From The Wall Street Journal:
Enjoying the novels of Ernest Hemingway can be a difficult thing to do after reading the man’s biography. “A Farewell to Arms” and “For Whom the Bell Tolls” are masterpieces of efficient storytelling that changed Anglophone writing forever. But their author was an inveterate liar, prone to hedonism and violence, vicious beyond belief to wives and friends, and culpably stupid on political subjects.
The case of Hemingway is an extreme one, but the truth is that most supremely gifted artists are not in possession of high moral character and have wrought immense pain in the lives of those closest to them. Their admirers learn to manage the tension between life and work as best they can. Some cases are easier to manage than others, depending on the nature of the work and one’s emotional and intellectual attachment to it. But in the end, work almost always trumps biography. I doubt there are many people inclined to relish the music of Richard Wagner who refuse to do so on account of his anti-Semitism and all-around repugnance. Lord Byron’s sexual propensities would be hard to describe in a respectable newspaper, but one learns to forget them while reading his poetry.
Is there much to say about the capacity of terrible people to produce works of great beauty? I have on my shelf a marvelous collection of essays by the literary critic Brooke Allen, “Artistic License: Three Centuries of Good Writing and Bad Behavior” (2004). Ms. Allen holds up her subjects’ disgraceful conduct and splendid literary productions and registers little more than gentle surprise that one can produce the other.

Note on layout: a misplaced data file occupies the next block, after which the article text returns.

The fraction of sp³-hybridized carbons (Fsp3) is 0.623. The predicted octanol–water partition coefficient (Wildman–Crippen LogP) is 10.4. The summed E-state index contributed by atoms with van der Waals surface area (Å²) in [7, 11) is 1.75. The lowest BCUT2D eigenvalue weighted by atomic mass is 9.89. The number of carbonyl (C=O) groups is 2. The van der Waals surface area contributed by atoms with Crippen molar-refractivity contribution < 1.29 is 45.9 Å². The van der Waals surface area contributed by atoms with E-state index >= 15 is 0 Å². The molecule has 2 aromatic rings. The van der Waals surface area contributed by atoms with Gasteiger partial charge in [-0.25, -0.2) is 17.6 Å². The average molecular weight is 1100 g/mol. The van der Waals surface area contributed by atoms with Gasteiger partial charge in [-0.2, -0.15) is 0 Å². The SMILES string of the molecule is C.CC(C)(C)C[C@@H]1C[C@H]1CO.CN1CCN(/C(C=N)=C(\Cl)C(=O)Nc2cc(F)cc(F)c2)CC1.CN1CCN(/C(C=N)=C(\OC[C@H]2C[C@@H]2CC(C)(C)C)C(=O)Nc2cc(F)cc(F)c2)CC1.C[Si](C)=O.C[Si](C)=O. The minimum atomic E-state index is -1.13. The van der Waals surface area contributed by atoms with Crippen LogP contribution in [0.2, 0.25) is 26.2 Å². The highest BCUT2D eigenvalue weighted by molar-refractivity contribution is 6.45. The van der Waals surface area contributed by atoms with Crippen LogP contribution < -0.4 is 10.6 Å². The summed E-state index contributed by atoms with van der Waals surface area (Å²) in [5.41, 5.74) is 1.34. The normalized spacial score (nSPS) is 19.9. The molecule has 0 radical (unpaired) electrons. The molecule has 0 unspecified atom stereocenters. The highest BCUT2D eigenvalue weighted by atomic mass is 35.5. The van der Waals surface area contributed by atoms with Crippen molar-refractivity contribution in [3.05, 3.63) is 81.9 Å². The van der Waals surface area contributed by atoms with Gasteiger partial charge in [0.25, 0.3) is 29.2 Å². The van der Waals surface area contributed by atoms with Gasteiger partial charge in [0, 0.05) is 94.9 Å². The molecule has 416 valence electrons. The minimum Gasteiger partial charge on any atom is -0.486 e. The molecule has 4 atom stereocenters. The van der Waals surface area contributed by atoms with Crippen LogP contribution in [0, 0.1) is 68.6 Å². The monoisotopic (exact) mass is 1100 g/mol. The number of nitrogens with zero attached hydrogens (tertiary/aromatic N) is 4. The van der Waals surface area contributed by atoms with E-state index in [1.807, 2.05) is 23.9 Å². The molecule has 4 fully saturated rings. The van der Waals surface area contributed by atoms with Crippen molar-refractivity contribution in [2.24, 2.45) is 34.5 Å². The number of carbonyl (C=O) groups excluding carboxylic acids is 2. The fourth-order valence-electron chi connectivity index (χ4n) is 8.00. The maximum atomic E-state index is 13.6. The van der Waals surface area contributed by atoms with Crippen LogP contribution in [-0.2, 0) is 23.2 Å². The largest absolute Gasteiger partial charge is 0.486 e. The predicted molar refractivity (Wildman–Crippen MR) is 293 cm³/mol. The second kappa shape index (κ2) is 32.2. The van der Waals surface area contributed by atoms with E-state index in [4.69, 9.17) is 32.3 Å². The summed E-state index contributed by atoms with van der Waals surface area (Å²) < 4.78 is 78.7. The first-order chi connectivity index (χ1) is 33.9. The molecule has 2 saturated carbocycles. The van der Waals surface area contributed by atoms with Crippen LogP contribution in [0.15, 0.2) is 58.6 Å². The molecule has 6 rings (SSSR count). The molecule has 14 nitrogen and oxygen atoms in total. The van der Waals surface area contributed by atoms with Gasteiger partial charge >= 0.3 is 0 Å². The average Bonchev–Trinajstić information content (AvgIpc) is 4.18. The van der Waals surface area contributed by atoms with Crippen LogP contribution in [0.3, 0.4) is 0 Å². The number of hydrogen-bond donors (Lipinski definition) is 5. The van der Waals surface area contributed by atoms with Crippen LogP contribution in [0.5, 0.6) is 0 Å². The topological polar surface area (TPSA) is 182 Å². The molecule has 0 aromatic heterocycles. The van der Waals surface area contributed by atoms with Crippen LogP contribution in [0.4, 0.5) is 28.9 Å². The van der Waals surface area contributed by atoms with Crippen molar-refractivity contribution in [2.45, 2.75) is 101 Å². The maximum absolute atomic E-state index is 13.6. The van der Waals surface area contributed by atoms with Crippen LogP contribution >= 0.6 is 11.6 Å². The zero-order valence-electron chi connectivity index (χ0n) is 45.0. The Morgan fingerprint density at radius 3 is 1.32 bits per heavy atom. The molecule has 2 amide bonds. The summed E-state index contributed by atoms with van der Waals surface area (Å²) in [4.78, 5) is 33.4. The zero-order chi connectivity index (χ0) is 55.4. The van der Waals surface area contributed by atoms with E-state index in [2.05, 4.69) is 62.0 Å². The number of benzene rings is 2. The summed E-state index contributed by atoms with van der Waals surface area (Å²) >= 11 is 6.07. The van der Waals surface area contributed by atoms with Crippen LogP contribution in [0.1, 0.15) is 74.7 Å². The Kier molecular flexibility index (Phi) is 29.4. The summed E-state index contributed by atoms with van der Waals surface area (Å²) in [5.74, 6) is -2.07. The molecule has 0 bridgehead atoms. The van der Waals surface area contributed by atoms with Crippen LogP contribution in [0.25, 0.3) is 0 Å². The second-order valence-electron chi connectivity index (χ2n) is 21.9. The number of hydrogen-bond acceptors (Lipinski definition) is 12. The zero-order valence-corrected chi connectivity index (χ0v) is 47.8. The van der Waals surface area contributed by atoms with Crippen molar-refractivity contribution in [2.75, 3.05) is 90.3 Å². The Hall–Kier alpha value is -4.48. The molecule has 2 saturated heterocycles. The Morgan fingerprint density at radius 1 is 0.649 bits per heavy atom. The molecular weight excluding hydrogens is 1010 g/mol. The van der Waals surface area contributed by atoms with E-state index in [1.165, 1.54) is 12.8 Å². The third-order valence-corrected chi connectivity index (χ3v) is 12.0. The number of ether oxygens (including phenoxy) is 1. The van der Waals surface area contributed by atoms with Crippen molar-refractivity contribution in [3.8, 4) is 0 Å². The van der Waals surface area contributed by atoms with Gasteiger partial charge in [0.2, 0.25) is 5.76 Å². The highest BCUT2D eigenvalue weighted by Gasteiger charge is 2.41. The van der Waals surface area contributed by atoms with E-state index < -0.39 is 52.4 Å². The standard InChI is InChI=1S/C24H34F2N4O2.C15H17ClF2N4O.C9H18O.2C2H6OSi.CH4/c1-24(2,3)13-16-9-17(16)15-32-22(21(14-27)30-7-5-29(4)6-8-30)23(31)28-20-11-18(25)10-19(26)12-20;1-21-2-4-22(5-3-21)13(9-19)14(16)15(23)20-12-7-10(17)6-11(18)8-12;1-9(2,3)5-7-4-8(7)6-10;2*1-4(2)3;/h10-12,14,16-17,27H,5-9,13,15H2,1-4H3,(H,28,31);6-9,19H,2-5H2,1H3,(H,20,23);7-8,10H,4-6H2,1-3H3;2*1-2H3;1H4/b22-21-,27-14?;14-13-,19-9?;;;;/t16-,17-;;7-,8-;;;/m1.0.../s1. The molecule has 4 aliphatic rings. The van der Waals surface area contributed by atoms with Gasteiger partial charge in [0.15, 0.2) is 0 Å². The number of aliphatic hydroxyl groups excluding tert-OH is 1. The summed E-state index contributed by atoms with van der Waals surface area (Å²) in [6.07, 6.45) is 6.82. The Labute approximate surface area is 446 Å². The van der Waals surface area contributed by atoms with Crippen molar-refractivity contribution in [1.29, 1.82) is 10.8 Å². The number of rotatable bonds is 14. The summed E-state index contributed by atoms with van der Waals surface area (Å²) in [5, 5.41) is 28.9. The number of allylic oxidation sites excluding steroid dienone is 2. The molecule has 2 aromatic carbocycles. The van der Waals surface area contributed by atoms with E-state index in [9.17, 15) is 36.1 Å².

But the young today, and especially the inhabitants of elite college campuses, are no longer content simply to contemplate the mystery that wonderful works of art can emerge from the crooked timber of humanity. The highly educated young are ready to judge—even if, in a world without mythology or religion, they lack clear principles on which to base their judgments. In “Drawing the Line,” Erich Hatala Matthes aims to give them those principles. He acknowledges the perils and excesses of a worldview in which past sins constantly threaten to nullify accomplishments and soil reputations, but he accepts its premises almost entirely. The didacticism of his subtitle—“What to Do With the Work of Immoral Artists From Museums to the Movies”—captures the spirit of the age. What to do with them!
Mr. Matthes, who teaches philosophy at Wellesley College, uses four chapters to ask four questions: Do immoral artist make worse art? Is it wrong to enjoy the work of immoral artists? Should immoral artists be “canceled”? And how should we feel about immoral artists?